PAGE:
Monday, December 31, 2007

Superstition in Hollywood

Last night I went to see the new animated "Bee movie". It was a cute entertaining movie and I would recommend it to anyone, however, one thing in the movie bugged me =). In the very beginning of the movie there was a black screen and on it they wrote the infamous myth that "According to all known laws of aviation the bee should not be able to fly, but unaware of this fact, the bee continues to fly anyway.

This is of course nonsense, and it annoys me a little bit that they could not do a Google search to find out whether their claim is true or false… So Seinfeld, if you read this, Bees have been studied intensively, and according to the laws of aerodynamics they can fly. The citation above is based on the assumption that insects fly like airplanes and thus need same wing-area, an assumption which is simply not true. Bees and insects in general are small compared to airplanes and they accomplish their lifting force in qualitatively different ways. We do not know the details of how all insects fly, however, bees have in fact been studied rather intensively, and they can fly. If you are still in doubt take a look at any one of these links:

Caltech – Transcript of the original research

Wikipedia – Go to "bee flight"

Live Science

Ask Dr. Galapagos – Detailed analysis of this question

Skepticality discussion board – Discussion on all explicit and implicit claims in Bee Movie

Seinfeld and his friends are hardly the sole perpetrators when it comes to spreading superstitions. I have always been a fan of the series X-files. In the X-files (which I have heard is based on real cases) you have two FBI agents, Mulder and Scully. In a typical episode Mulder and Scully gets a case with weird circumstances and they go to investigate. Mulder always come up with a supernatural explanation, often involving grey aliens with pear-shaped heads, whereas Scully always comes up with a scientific explanation involving hallucinations and rare scientific phenomenon. Sounds like a perfect setting right?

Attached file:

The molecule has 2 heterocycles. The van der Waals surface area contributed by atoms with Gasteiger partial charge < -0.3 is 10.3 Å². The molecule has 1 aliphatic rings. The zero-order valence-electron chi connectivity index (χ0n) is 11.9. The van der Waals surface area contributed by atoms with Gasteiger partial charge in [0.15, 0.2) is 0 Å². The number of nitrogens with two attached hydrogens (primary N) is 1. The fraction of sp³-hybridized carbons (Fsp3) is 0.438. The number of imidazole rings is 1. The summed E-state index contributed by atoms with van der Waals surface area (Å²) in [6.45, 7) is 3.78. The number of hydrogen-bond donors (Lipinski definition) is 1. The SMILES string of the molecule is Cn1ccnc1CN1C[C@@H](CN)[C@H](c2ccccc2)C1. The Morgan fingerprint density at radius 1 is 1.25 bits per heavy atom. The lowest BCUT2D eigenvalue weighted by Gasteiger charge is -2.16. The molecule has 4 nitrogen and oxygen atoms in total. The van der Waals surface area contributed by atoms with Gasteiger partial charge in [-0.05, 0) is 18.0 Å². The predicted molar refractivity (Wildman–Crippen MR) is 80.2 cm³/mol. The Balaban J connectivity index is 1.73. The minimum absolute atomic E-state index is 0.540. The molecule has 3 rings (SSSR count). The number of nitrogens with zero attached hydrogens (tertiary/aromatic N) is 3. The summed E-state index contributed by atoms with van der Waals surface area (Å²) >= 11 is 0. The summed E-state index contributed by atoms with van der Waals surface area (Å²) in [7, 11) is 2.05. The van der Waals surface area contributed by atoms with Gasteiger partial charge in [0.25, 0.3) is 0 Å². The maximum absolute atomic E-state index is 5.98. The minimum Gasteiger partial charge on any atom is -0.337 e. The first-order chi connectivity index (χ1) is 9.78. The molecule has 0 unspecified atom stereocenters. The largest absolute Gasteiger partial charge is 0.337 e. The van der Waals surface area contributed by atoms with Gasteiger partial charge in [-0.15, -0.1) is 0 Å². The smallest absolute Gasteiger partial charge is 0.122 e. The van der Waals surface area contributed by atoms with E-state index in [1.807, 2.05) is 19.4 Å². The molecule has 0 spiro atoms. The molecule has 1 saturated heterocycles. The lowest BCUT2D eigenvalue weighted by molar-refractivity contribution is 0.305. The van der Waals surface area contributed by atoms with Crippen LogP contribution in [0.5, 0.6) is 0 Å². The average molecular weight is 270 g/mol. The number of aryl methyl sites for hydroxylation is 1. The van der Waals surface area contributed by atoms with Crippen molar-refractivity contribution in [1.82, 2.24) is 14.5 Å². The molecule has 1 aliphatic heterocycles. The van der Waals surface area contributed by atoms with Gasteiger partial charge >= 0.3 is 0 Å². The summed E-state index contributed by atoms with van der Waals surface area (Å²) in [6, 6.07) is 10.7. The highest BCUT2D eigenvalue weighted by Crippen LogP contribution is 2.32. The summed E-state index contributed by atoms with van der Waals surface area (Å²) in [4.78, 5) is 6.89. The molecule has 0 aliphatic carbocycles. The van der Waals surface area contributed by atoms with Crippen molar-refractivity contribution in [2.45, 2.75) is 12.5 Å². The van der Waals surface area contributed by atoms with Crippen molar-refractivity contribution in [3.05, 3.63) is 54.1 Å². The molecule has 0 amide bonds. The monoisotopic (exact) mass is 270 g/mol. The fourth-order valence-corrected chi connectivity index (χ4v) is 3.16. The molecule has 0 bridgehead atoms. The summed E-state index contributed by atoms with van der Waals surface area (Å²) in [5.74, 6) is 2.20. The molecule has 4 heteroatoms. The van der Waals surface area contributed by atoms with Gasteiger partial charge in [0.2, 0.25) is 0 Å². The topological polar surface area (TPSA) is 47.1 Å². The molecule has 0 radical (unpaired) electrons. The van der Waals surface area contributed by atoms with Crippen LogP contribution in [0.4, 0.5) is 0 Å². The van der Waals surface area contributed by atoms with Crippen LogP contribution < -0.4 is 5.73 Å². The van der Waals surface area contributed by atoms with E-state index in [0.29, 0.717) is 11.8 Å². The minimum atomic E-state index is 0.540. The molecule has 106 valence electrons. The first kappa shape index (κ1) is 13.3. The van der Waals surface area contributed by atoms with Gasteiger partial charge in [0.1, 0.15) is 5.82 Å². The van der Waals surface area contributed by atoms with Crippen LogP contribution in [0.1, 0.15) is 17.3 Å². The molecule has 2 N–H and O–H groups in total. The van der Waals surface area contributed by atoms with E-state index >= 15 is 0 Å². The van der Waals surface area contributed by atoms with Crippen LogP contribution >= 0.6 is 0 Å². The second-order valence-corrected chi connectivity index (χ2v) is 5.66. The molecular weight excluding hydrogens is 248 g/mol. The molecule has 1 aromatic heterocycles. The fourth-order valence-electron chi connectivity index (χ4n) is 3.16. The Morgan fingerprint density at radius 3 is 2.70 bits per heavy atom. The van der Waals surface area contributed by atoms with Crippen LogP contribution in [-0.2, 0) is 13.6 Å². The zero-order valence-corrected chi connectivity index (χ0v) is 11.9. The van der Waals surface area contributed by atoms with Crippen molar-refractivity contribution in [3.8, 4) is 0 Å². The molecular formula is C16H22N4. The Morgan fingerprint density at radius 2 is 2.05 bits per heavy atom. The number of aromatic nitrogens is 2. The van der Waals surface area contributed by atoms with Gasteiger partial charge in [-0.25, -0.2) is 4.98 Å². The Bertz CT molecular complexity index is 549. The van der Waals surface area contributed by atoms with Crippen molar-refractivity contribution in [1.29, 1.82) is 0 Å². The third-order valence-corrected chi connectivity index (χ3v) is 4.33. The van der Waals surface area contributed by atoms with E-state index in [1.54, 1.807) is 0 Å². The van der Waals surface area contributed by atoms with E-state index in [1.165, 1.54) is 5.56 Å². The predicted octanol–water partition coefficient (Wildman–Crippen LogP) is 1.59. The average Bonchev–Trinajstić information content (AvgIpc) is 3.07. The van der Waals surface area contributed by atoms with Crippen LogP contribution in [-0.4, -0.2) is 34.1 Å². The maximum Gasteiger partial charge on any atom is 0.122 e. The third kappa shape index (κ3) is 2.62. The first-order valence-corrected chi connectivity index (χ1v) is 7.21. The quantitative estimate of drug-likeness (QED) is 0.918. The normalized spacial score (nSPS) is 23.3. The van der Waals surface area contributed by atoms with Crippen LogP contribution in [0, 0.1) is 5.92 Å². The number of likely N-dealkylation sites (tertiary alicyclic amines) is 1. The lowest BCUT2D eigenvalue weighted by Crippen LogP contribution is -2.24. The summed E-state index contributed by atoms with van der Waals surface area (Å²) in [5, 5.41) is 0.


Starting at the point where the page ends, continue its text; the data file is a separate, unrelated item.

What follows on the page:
The only problem is that in every episode Scully's scientific explanation is always ridiculed. In the series you often see the supernatural events actually occurring, sometimes they happen right in front of Scully, and yet she sticks with her scientific dogmatism – looking really dumb in the process.

My worry here is simply that a lot of people will walk away from their screens believing that scientists are extremely narrow minded people, even though they are not. I would bet that no scientist would ever claim that bees cannot fly – we see that they do. Just because there currently is no satisfactory theoretical explanation for a certain phenomenon does not mean that one has to deny its existence, and I don't know any scientist who would think like that. As a student of the brain I constantly come across examples where a phenomenon has been detected "e.g. consciousness", and yet there is no good theoretical account of how that phenomenon is caused. Much of science is devoted to finding such explanations – how are bees able to fly even though they have so small wings?, how does this thing that we call consciousness come about in the brain? Scientists do not deny inexplicable phenomenon, they study them and try to come up with an answer, a noble endeavor indeed.

Ps: My productivity has been a little poor lately. The reason is simply that I have been extremely busy. My blog is not about to die…

Thursday, December 13, 2007

Do we have a soul?

It is easy to get lost in a discussion about the existence or nonexistence of the soul. However, quite frequently conflicts do not arise because people disagree, but rather because they are using different definitions of the soul. Depending on the definition used I either believe or do not believe in the existence of a soul. A common though not very useful definition of "the soul" is what we really are, the core of our selves, or something like that. I would perhaps be inclined to call this "personality" rather than soul, but if that is what is meant by soul then yes, I think I do have one.